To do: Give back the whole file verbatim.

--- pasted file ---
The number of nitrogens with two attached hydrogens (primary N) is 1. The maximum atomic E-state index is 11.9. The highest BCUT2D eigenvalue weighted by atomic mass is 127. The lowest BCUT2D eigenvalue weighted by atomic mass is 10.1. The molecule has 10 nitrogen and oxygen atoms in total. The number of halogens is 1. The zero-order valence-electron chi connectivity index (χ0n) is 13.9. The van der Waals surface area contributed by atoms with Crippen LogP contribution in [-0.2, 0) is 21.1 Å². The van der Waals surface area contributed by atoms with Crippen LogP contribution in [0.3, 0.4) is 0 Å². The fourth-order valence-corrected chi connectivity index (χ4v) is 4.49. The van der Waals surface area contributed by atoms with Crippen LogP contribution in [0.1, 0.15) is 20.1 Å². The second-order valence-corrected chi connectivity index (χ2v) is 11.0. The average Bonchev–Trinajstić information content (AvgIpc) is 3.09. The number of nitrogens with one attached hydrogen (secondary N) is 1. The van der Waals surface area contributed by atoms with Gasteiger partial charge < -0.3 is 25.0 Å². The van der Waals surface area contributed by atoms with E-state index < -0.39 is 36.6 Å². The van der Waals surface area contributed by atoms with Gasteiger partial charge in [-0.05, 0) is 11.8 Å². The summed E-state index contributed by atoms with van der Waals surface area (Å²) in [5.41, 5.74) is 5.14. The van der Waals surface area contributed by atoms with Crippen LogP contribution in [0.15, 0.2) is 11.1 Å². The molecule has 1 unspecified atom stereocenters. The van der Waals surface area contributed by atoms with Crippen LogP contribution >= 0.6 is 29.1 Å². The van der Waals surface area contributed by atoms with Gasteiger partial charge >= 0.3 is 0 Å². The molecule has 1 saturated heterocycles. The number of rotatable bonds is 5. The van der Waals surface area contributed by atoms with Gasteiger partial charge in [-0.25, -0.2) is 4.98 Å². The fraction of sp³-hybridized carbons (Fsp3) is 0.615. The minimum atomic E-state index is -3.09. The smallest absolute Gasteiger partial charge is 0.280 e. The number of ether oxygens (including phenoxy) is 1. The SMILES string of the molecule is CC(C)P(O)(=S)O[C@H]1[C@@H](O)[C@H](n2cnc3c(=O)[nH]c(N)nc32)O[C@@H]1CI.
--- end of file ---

The number of nitrogens with two attached hydrogens (primary N) is 1. The maximum atomic E-state index is 11.9. The highest BCUT2D eigenvalue weighted by atomic mass is 127. The lowest BCUT2D eigenvalue weighted by atomic mass is 10.1. The molecule has 10 nitrogen and oxygen atoms in total. The number of halogens is 1. The zero-order valence-electron chi connectivity index (χ0n) is 13.9. The van der Waals surface area contributed by atoms with Crippen LogP contribution in [-0.2, 0) is 21.1 Å². The van der Waals surface area contributed by atoms with Crippen LogP contribution in [0.3, 0.4) is 0 Å². The fourth-order valence-corrected chi connectivity index (χ4v) is 4.49. The van der Waals surface area contributed by atoms with Crippen LogP contribution in [0.1, 0.15) is 20.1 Å². The second-order valence-corrected chi connectivity index (χ2v) is 11.0. The average Bonchev–Trinajstić information content (AvgIpc) is 3.09. The number of nitrogens with one attached hydrogen (secondary N) is 1. The van der Waals surface area contributed by atoms with Gasteiger partial charge < -0.3 is 25.0 Å². The van der Waals surface area contributed by atoms with E-state index < -0.39 is 36.6 Å². The van der Waals surface area contributed by atoms with Gasteiger partial charge in [-0.05, 0) is 11.8 Å². The summed E-state index contributed by atoms with van der Waals surface area (Å²) in [5.41, 5.74) is 5.14. The van der Waals surface area contributed by atoms with Crippen LogP contribution in [0.15, 0.2) is 11.1 Å². The molecule has 1 unspecified atom stereocenters. The van der Waals surface area contributed by atoms with Crippen LogP contribution >= 0.6 is 29.1 Å². The van der Waals surface area contributed by atoms with Gasteiger partial charge >= 0.3 is 0 Å². The molecule has 1 saturated heterocycles. The number of rotatable bonds is 5. The van der Waals surface area contributed by atoms with Gasteiger partial charge in [-0.25, -0.2) is 4.98 Å². The fraction of sp³-hybridized carbons (Fsp3) is 0.615. The minimum atomic E-state index is -3.09. The smallest absolute Gasteiger partial charge is 0.280 e. The number of ether oxygens (including phenoxy) is 1. The SMILES string of the molecule is CC(C)P(O)(=S)O[C@H]1[C@@H](O)[C@H](n2cnc3c(=O)[nH]c(N)nc32)O[C@@H]1CI.